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The night before her recent visit to Vanderbilt Orthopaedics, 15-year-old Kaitlyn Lasitter went to a concert with her best friend, Arin Valsted. They danced and jumped in the packed crowd and even got their arms autographed by the musicians.
But what seems like a typical night out for a teenager was an amazing accomplishment for Kaitlyn. Just two years before, she was lying on an operating table at Vanderbilt Medical Center, her feet were apart from her body and on ice on a nearby table after being severed just above the ankle by a faulty cable on a Kentucky amusement park ride.
Talented surgeons were able to reattach her right foot but not the left. In the time since, Kaitlyn has learned to walk again on one foot and one prosthesis.
The last two years have been a waiting game for Kaitlyn to see if her body would accept her replanted foot and whether it would regain motor and sensory function. She got the all-clear only a few months ago.
“Ever since I heard that, I’ve been confident to try running and skipping and hopping and jumping. But before then, I was afraid for a long time it was going to fall off,” she said.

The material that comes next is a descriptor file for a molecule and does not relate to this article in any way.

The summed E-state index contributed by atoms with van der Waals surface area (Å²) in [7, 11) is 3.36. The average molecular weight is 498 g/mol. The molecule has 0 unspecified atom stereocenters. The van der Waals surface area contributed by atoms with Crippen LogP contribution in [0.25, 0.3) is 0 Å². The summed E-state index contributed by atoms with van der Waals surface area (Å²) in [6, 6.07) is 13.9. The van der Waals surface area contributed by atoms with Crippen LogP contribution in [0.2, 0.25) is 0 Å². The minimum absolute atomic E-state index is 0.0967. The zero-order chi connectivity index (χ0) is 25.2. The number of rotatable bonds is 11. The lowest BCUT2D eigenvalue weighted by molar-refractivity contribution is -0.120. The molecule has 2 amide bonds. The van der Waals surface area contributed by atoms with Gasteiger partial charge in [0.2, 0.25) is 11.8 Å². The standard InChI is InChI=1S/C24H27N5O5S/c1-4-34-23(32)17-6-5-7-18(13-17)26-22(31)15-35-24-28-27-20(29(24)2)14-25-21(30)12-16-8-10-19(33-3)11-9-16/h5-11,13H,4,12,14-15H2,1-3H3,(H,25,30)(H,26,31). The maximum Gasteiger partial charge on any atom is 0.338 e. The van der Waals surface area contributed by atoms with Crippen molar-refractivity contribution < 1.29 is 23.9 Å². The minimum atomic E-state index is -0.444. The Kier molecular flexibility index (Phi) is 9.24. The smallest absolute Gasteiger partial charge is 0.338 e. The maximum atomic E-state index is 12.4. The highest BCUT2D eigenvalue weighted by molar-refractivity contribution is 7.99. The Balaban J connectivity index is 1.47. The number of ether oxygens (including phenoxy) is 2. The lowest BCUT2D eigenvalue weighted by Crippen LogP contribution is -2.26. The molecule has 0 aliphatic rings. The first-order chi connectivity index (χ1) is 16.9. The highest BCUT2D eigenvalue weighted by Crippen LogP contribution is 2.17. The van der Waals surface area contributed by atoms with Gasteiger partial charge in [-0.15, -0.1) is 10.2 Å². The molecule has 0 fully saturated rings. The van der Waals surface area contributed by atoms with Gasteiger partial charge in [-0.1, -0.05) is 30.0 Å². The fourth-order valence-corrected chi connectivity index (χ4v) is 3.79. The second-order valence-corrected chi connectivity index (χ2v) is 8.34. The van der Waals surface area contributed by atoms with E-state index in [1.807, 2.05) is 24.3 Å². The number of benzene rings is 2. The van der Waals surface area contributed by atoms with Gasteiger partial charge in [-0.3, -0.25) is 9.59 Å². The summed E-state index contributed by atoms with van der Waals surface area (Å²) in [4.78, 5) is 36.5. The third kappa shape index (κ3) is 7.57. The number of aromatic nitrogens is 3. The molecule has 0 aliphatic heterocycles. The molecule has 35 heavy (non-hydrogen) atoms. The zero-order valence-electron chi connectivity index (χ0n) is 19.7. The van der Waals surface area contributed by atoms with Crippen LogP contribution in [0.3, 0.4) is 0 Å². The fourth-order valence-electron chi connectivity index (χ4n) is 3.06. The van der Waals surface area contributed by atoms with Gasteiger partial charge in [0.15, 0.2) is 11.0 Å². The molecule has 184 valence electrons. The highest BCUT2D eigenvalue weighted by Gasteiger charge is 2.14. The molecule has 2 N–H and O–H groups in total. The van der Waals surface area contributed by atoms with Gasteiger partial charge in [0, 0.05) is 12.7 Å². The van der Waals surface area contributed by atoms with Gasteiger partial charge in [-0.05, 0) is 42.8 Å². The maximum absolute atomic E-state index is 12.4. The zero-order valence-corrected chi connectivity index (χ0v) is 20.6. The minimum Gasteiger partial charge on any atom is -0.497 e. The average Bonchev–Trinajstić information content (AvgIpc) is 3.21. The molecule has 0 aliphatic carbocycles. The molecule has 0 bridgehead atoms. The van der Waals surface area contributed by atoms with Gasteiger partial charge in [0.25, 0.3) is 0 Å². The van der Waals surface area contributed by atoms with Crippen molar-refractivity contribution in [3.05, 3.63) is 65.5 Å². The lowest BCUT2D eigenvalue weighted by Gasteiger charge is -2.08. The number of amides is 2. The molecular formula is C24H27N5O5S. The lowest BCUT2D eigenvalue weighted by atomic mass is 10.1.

With jeans and sneakers on, her gait looks perfectly normal. She can wiggle her toes and flex her ankle, and she has learned the pressure points that can scratch her big toe or tickle her pinky toe on her phantom left foot.
Now that she is confident in her reattachment, Kaitlyn’s resilience shines through.
“Everybody says, ‘I don’t know how you went through that,’ but I don’t know what they mean because I just did it. You really don’t know what you would do unless you’re in that position,” she said.
“Everything happens for a reason. Everyone has their own life story, and mine was supposed to have this huge detail put into it at some point.”
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